You can find the perfect hike for you at any time of the year, even if you can’t hike the trails you want, like the Mesa trail. Pine Creek Canyon, or Quarry Pass Trail, because of the weather, each trail contains beautiful red rock ridges, and by the end of the hike, you will be happy.
Where to Stay Nearby
Most people who visit Red Rock Canyon come here on a day trip from Las Vegas, either for business or fun. However, you may want to stay on the city’s west side as you only have a short distance to drive to the visitor’s center.
The Red Rock Canyon State Park is a short drive south of the canyons if you want to camp.
Remember, this is BML land, so there are a lot of wilderness areas nearby if you are a van lifer.
The easiest you may want to base yourself on, or near, the Las Vegas Strip and commute to the park, which is just 30 minutes away. There’s no lack of hotels, motels, or Air BnB’s in Las Vegas.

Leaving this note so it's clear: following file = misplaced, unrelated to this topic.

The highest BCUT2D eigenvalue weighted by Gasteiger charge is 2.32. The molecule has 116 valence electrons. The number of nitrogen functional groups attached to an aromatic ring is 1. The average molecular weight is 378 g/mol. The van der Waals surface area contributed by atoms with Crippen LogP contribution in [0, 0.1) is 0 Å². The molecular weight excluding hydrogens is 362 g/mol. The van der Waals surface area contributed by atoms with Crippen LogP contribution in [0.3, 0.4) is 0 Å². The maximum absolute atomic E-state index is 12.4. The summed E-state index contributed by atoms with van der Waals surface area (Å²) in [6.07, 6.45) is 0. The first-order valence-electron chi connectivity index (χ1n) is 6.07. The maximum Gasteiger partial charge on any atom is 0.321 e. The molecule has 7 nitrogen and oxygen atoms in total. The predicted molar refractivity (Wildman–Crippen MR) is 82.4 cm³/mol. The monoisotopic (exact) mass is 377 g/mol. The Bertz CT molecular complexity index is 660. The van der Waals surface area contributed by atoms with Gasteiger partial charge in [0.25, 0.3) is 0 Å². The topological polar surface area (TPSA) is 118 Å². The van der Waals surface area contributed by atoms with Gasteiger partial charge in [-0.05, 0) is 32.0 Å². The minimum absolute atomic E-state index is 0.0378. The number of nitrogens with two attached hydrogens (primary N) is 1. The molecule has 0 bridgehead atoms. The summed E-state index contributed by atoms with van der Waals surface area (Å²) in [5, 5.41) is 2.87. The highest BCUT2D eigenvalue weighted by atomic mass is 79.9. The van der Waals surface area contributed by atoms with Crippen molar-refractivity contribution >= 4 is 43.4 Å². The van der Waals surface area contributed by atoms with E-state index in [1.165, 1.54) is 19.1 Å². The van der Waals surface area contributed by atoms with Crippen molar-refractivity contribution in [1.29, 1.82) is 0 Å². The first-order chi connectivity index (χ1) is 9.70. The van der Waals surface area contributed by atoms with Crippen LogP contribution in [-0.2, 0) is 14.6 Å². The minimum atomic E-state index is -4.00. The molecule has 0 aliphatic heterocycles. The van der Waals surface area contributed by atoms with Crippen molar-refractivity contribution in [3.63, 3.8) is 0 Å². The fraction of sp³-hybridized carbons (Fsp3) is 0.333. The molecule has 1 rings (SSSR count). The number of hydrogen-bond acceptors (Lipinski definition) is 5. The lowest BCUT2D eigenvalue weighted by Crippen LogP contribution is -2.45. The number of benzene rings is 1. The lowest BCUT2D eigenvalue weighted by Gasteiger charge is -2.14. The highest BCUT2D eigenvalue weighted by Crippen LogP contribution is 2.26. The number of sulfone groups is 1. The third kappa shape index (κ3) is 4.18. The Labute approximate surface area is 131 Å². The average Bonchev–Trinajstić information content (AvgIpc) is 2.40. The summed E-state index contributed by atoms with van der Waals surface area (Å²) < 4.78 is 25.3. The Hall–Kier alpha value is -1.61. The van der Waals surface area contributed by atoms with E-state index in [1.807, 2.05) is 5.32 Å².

Hike Red Rock Canyon
Parking for many of the trailheads is located on the Scenic Drive. In addition, the drive itself has many overlooks that are worth seeing.
Remember, many people are not into hiking and enjoy the spectacular views by car only.
The Scenic Drive is a one-way road with people driving slowly and taking in the scenery.
Mountain biking is also popular here, so be on the lookout for mountain bikers. Speed limits on Scenic Drive are 35 mph and strictly enforced.
Please be patient getting to the trailheads.
The RRCNCA has created this pdf guide that shows the parking areas for each of the trailheads.
The following descriptions are the most popular hikes. The PDF download listed above has the complete list.
Calico Tanks Trail
It is the most popular trail of the 27, and if you only had time for one hike while visiting Las Vegas, this calico Hills trail would be it.
The walk is an in-and-out hike, with one parking area and one trail.
The trail is short, listed at only 2-½ miles round-trip. But the trail takes you to cliff overlooks with great views of the Las Vegas valley.
It is rated as moderate because there are a few steep and rock-scrabble areas.
However, the effort is worth it as you encounter everything in Red Rock Canyon. First, the color of the rocks is stunning; as you start in the wash of the canyon wash, and work your way up the canyon, passing some cultural areas of the Paiute civilization.